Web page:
The Australian Dollar was also supported by rising optimism with regards to a US-China trade deal as top-tier US officials prepare for the next round of high-stakes trade talks in Beijing.

While initially firm on the March 1st ceasefire deadline, Tuesday saw President Trump soften his stance, suggesting an extension to the ceasefire could in the offing should a deal not be secured by the end of the month.

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The Pound Sterling (GBP/£) remained on a bullish footing against the Euro (EUR/€) in the wake of the early session UK retail sales figures release which saw consumer spending rebound and print an above-forecast month-on-month change of 1.0%.

At the time of writing, the Pound-to-Euro (GBPEUR) exchange rate was last seen at €1.1365, up 0.28% from the session open.

Despite the positive retail release, ING’s developed markets economist, James Smith maintains a sceptical outlook on any momentum building within the sector as Brexit uncertainty persists. Smith wrote “Despite an improvement in disposable incomes, the outlook for the high street remains clouded by the near-term uncertainty surrounding a ‘no deal’ Brexit.”

Smith added his expectation that consumer spending would likely be capped over the coming months with consumer confidence figures suggesting the outlook remains at its gloomiest perceived level since 2013.

“There is a risk that, as the Brexit deadline draws nearer, nervousness about the impact of ‘no deal’ will creep into the consumer mindset. At the very least, shoppers may opt against bigger ticket purchases in the short-term, instead choosing to maintain savings levels,“ Smith said.

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The Pound to Australian Dollar (GBP/AUD) exchange rate remained flat through the first half of Monday’s session, holding steady at around AU$1.8068 amid renewed US-China Trade optimism.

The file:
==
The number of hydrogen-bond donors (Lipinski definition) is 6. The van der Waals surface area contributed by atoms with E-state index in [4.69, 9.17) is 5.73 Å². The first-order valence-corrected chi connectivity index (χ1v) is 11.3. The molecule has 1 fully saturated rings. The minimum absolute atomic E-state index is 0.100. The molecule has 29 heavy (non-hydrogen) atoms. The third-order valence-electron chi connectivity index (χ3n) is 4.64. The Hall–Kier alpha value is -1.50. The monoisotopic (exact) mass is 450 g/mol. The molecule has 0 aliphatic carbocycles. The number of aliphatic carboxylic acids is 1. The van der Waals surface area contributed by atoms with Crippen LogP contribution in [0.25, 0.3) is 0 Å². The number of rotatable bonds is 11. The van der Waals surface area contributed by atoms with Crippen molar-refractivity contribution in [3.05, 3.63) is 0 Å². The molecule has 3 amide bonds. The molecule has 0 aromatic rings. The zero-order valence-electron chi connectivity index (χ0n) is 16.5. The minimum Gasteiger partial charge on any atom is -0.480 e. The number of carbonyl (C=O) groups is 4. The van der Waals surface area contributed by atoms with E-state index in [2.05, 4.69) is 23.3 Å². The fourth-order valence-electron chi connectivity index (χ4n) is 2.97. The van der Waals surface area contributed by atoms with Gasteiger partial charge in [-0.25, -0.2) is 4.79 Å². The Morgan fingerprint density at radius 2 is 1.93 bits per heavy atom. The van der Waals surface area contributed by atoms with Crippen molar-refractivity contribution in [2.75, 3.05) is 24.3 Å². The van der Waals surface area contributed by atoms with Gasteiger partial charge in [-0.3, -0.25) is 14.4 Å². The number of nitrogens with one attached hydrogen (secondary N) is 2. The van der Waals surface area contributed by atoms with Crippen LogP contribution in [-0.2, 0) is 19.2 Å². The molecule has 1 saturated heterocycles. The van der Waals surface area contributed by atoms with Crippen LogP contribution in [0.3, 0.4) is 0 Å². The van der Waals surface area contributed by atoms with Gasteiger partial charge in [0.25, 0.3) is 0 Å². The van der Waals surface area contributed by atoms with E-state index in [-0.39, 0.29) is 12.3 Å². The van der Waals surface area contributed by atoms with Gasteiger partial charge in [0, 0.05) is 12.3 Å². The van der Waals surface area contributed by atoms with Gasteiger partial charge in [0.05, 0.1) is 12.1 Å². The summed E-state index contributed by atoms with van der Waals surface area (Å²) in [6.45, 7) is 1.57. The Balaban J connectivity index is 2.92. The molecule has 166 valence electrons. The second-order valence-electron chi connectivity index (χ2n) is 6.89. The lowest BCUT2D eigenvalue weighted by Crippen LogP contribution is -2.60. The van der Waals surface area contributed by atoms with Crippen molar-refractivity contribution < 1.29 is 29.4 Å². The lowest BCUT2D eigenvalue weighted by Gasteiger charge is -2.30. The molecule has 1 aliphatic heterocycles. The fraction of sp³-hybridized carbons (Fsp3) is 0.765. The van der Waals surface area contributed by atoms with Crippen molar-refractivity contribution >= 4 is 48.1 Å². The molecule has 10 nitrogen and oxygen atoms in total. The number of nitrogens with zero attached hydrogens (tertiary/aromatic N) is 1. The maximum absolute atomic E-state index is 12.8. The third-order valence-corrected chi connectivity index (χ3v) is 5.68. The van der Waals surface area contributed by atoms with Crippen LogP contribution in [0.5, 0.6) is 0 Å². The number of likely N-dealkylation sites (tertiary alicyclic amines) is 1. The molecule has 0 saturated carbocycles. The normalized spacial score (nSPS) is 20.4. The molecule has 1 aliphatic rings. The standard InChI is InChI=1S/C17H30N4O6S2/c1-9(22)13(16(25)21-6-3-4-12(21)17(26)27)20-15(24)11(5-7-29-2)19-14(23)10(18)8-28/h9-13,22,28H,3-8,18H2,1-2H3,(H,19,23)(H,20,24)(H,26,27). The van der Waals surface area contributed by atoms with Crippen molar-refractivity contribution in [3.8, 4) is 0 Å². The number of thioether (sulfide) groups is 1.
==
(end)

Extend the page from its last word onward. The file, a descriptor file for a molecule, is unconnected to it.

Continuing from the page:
Hopes of a Breakthrough in talks appeared to be driven by a tweet from US President Donald Trump as he spoke of ‘Big progress’ following the latest round of talks.

While this helped to support the ‘Aussie’ it was ultimately offset by some mixed Chinese data, which left AUD to remain flat against Sterling.

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  • 2 weeks later...

 Boosted by an alleviation of Brexit no-deal fears, the Pound Sterling (GBP/£) remained stronger against a basket of peers into Wednesday’s session.

Against the Australian Dollar (AUD), the GBP gained 0.93% on Tuesday, extending that by another 0.37% during Wednesday trading so far to hit a joint four-month best of $1.85221.

The GBP was lifted following a parliamentary session in the UK in which the PM announced a series of votes which give MPs the opportunity to direct the course of Brexit with the PM’s deal; no-deal and a Brexit delay all available options.

Meanwhile the risk-sensitive Aussie was weighed amid India-Pakistan military aggression raising the prospect of regional tension.

Societe Generale director, Kyosuke Suzuki, wrote “So far market reaction in major currencies has been relatively limited as tensions between the two countries had already been high. Focus is on whether the conflict shows signs of escalating.”

Wednesday will see UK lawmakers convene to participate in indicative Brexit votes, however given the new timeline these are of limited importance - if the PM is to be trusted on her offer of binding votes commencing March 12th.